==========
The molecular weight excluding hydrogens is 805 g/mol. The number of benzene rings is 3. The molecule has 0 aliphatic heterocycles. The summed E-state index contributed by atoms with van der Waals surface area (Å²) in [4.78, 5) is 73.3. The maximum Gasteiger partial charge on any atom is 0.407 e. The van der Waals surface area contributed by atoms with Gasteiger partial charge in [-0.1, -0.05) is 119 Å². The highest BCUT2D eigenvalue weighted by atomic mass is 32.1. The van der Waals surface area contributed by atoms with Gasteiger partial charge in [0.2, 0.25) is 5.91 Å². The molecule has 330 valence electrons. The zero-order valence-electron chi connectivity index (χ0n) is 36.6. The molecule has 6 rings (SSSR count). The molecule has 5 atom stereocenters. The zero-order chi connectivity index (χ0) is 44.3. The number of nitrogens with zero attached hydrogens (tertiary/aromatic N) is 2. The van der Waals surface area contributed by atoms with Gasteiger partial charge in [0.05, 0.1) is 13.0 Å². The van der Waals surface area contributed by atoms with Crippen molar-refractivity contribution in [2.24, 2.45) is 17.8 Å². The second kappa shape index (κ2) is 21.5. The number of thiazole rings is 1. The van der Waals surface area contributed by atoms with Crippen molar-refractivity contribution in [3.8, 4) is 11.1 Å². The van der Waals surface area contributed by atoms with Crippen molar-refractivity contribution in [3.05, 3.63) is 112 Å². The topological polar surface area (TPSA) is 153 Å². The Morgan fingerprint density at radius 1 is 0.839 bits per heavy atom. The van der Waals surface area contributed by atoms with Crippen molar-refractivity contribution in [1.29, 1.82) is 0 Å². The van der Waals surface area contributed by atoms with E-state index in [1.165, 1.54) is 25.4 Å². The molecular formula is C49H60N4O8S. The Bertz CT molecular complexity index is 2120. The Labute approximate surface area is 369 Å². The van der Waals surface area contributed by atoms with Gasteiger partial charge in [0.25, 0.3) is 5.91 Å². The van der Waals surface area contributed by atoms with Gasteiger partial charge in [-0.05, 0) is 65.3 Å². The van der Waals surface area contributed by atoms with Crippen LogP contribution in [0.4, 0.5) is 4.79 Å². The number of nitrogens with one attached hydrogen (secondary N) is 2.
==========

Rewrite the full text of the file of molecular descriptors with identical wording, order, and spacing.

The molecular weight excluding hydrogens is 805 g/mol. The number of benzene rings is 3. The molecule has 0 aliphatic heterocycles. The summed E-state index contributed by atoms with van der Waals surface area (Å²) in [4.78, 5) is 73.3. The maximum Gasteiger partial charge on any atom is 0.407 e. The van der Waals surface area contributed by atoms with Gasteiger partial charge in [-0.1, -0.05) is 119 Å². The highest BCUT2D eigenvalue weighted by atomic mass is 32.1. The van der Waals surface area contributed by atoms with Gasteiger partial charge in [0.2, 0.25) is 5.91 Å². The molecule has 330 valence electrons. The zero-order valence-electron chi connectivity index (χ0n) is 36.6. The molecule has 6 rings (SSSR count). The molecule has 5 atom stereocenters. The zero-order chi connectivity index (χ0) is 44.3. The number of nitrogens with zero attached hydrogens (tertiary/aromatic N) is 2. The van der Waals surface area contributed by atoms with Gasteiger partial charge in [0.05, 0.1) is 13.0 Å². The van der Waals surface area contributed by atoms with Crippen molar-refractivity contribution in [2.24, 2.45) is 17.8 Å². The second kappa shape index (κ2) is 21.5. The number of thiazole rings is 1. The van der Waals surface area contributed by atoms with Crippen molar-refractivity contribution in [3.8, 4) is 11.1 Å². The van der Waals surface area contributed by atoms with Crippen molar-refractivity contribution in [3.05, 3.63) is 112 Å². The topological polar surface area (TPSA) is 153 Å². The Morgan fingerprint density at radius 1 is 0.839 bits per heavy atom. The van der Waals surface area contributed by atoms with Crippen molar-refractivity contribution in [1.29, 1.82) is 0 Å². The van der Waals surface area contributed by atoms with E-state index in [1.165, 1.54) is 25.4 Å². The molecular formula is C49H60N4O8S. The Bertz CT molecular complexity index is 2120. The Labute approximate surface area is 369 Å². The van der Waals surface area contributed by atoms with Gasteiger partial charge in [0.25, 0.3) is 5.91 Å². The van der Waals surface area contributed by atoms with Gasteiger partial charge in [-0.05, 0) is 65.3 Å². The van der Waals surface area contributed by atoms with Crippen LogP contribution in [0.4, 0.5) is 4.79 Å². The number of nitrogens with one attached hydrogen (secondary N) is 2.